This series was almost entirely lost in the 1944 Allied bombings of Padua. The most dramatic work of the fresco cycle was the work set in the worm's-eye view perspective, St. James Led to His Execution. (For an example of Mantegna's use of a lowered view point, see the image at right of Saints Peter and Paul; though much less dramatic in its perspective that the St. James picture, the San Zeno altarpiece was done shortly after the St. James cycle was finished, and uses many of the same techniques, including the classicizing architectural structure.)
San Luca Altarpiece, 1453; Tempera on panel; Pinacoteca di Brera, MilanThe sketch of the St. Stephen fresco survived and is the earliest known preliminary sketch which still exists to compare to the corresponding fresco. Despite the authentic look of the monument, it is not a copy of any known Roman structure. Mantegna also adopted the wet drapery patterns of the Romans, who derived the form from the Greek invention, for the clothing of his figures, although the tense figures and interactions are derived from Donatello. The drawing shows proof that nude figures were used in the conception of works during the Early Renaissance. In the preliminary sketch, the perspective is less developed and closer to a more average viewpoint however.
Among the other early Mantegna frescoes are the two saints over the entrance porch of the church of Sant'Antonio in Padua, 1452, and an altarpiece of St. Luke and other saints (at left) for the church of S. Giustina, now in the Brera Gallery in Milan (1453). As the young artist progressed in his work, he came under the influence of Jacopo Bellini, father of the celebrated painters Giovanni and Gentile, and of a daughter Nicolosia. In 1453 Jacopo consented to a marriage between Nicolosia to Mantegna in marriage.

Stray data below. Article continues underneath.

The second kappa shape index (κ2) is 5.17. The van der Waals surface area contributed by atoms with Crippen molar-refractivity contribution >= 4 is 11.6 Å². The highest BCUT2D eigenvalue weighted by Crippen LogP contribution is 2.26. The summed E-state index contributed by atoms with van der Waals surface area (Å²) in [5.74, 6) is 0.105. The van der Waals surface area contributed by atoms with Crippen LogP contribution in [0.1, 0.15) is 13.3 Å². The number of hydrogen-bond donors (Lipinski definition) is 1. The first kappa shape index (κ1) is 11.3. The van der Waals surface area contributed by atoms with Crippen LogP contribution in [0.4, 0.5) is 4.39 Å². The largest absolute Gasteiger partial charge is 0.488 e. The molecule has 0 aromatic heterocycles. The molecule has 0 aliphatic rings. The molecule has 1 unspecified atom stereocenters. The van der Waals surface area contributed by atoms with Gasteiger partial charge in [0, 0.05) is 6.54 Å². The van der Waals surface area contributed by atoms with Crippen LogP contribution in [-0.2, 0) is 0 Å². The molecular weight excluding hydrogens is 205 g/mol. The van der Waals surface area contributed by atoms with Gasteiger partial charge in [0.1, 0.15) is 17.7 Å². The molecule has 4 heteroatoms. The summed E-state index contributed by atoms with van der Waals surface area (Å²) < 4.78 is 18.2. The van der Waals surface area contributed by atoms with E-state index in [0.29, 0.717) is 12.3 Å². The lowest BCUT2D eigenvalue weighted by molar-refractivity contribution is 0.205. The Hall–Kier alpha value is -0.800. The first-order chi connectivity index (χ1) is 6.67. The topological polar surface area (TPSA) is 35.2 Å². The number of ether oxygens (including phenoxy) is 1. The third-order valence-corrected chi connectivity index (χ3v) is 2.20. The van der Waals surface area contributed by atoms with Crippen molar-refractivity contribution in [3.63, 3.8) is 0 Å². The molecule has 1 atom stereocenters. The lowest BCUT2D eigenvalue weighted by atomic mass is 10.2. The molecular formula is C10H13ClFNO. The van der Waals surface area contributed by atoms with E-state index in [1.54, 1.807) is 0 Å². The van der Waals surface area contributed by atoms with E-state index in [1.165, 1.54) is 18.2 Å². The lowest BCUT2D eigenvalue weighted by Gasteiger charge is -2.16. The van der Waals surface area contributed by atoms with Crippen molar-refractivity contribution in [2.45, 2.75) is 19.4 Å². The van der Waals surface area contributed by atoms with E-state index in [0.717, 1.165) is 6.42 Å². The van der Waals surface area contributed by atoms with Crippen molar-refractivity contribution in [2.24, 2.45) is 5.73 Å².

Related Paintings of Andrea Mantegna :. | The Madonna and the Nino | Portrait of a Man aaa | Presentation at the Temple | Medici portrait | The Court of Gonzaga |
Related Artists:BORDONE, Paris
Italian High Renaissance Painter, 1500-1571
Bordone was born at Treviso, but had moved to Venice by late adolescence. He apprenticed briefly and unhappily (according to Vasari) with Titian. Vasari may have met the elder Bordone.
From the 1520s, we have works by Bordone including the Holy Family in Florence, Sacra Conversazione with Donor (Glasgow), and Holy Family with St. Catherine (Hermitage Museum). The St. Ambrose and a Donor (1523) is now in Brera. In 1525-6, Bordone painted an altarpiece for the church of S. Agostino in Crema, a Madonna with St. Christopher and St George (now in the Palazzo Tadini collection at Lovere). A second altarpiece, Pentecost, is now in Brera gallery.